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Bongreads of the Week: PTSD and Weed, Octopus Analysis, and Playing Golf to Alleviate Depression

A roundup of some great, recent pieces of writing to help you make sense of the monumental suck that is existence these days.

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Hello world, I hope this week hasn't been too terrible for you. I spent a few hours the other night watching footage from the aftermath of Hurricane Harvey, and it made me want to curl into a ball and cry, or at least donate all my money to one of the many organizations helping to care for the untold number of animals who have been displaced by the storm. I think I'm going to foster a Hurricane Harvey dog.

Anyways, here are some great pieces of writing that have come out recently to help you make sense of the monumental suck that is existence these days. Read them while smoking weed, or maybe read them and then get high and think about them? Either way, they might provide you with some respite in an otherwise-horrific week for this country.

How Not to Die
Chelsea Murray for The Deep

Despite dubious studies claiming otherwise, it seems that marijuana truly can help veterans dealing with PTSD, as Chelsea Murray's report on Fabian Henry, a Canadian military veteran turned cannabis evangelist, brings to light. As the American scientific community works to play catch-up on marijuana research and bad actors design studies rigged to produce results that support their ideological agenda, it's important to remember the striking evidence, even anecdotal evidence, that can be found just to the north.

How Identity Became a Weapon Against the Left
Briahna Joy Gray for Current Affairs

If you haven't yet read Angela Nagle's Kill All Normies, I highly suggest you do so. It is, perhaps, the most incisive and even-handed assessment of how the internet's information economy –– defined equally by sensationalism and indiscriminate appeals to various pockets of identity –– created the social clustering and political polarization that allowed Donald Trump to become President while we all weren't looking. It's 125 pages, and you can read the whole thing in a weekend without moving your schedule around.

But if you don't have time or hate books or whatever, you can read Briahna Joy Gray's essay for Current Affairs, which examines how totally reasonable criticisms of the centrist and probably anti-weed Senator Kamala Harris are in danger of getting stifled by commentators claiming that anyone who doesn't like Harris is sexist and/or racist. Writes Gray, "Belonging to a protected class does not immunize a politician from error, nor should it insulate [Harris] from criticism," continuing, "a critic should not be impugned on the basis of a candidate's identity, but on the soundness of the critique itself."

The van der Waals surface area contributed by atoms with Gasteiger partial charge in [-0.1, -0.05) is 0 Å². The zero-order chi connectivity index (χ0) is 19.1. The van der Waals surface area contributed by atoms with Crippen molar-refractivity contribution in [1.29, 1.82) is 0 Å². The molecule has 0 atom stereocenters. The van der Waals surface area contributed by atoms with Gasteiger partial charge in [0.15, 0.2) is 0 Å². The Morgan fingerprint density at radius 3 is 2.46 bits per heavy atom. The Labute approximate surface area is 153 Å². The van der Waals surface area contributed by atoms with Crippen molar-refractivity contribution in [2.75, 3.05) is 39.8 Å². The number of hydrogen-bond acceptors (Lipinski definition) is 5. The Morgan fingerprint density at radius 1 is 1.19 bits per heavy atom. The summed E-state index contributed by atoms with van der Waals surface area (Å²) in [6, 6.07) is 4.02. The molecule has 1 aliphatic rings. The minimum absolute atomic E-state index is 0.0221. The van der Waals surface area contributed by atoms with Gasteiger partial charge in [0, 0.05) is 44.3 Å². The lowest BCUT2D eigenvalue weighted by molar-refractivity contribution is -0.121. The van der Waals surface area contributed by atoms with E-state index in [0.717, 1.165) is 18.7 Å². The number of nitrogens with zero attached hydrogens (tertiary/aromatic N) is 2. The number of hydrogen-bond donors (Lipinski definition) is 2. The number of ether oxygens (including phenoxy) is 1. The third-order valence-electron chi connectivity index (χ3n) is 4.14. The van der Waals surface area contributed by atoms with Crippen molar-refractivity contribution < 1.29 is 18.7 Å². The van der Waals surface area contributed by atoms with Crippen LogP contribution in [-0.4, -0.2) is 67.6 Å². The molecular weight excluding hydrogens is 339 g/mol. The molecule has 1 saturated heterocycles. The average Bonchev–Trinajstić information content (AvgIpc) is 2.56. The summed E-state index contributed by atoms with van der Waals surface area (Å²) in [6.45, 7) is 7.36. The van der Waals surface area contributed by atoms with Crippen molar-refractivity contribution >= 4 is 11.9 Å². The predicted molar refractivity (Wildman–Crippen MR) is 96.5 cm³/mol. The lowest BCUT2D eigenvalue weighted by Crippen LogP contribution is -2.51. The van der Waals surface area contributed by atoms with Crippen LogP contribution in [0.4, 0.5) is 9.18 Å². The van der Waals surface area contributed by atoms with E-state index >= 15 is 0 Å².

The Sucker, the Sucker!
Amia Srinivasan for The London Review of Books

I had no idea, but octopi are trippy as fuck. I'm just gonna turn it over to Srinivasan here, to help explain why:

They are sophisticated problem solvers; they learn, and can use tools; and they show a capacity for mimicry, deception and, some think, humour. Just how refined their abilities are is a matter of scientific debate: their very strangeness makes octopuses hard to study. Their intelligence is like ours, and utterly unlike ours. Octopuses are the closest we can come, on earth, to knowing what it might be like to encounter intelligent aliens.

After reading this essay, I am never eating octopus again.

The Apprentice
J.D. Daniels for The Los Angeles Review of Books

I don't care how snooty it might be of me to include two articles in a row from publications with the phrase "Review of Books" in their titles, because I will always stand for J.D. Daniels, whose recent book The Correspondence is one of the strangest and most psychedelic works of literature released this century. Here, he manages to write a scathing takedown of Donald Trump that doesn't mention that dumb fuck's name once.

The President of Blank Sucking Nullity
David Roth for The Baffler

Sometimes, though, you have to mention Donald Trump by name, if only, as David Roth does in his essay for The Baffler, because you need to write a trenchant and hilarious analysis of his psyche that begins with Roth's dad fretting over his dog's supposed embarrassment over having to wear a protective cone and ends with a meditation on the asshole. Like, humans who are assholes, not physical, anatomical assholes. Though, to be fair, he also mentions dogs sniffing each others assholes, which he terms "b-holes" so we don't get confused.

How Instagram Makes You Basic, Boring, and Completely Deranged
Lauren Oyler for Broadly

The world has decided to present us with a pair of entertainments –– the novel Sympathy and the film Ingrid Goes West –– that are both about creepy Instagram friendships, and the writer Lauren Oyler celebrates the occasion by writing a review of the pair that lays out why Instagram is a dumb app that brings out the worst in people. "Instagram has changed how many people move through the world," Oyler writes, adding that "no other social network has done more to normalize anti-social behavior, and no other social network represents better the current moment, an era in which the obviousness of our problems seems to have no effect on our ability to solve them." Which, well, yeah.

(BONUS SHAMELESS PLUG BONGREAD)

Letter of Recommendation: High-Visibility Golf Balls
Drew Millard for The New York Times Magazine

I wrote a thing. It's about being depressed and playing golf. I promise I will never again use this column to link to my own writing.

Follow Drew Millard on Twitter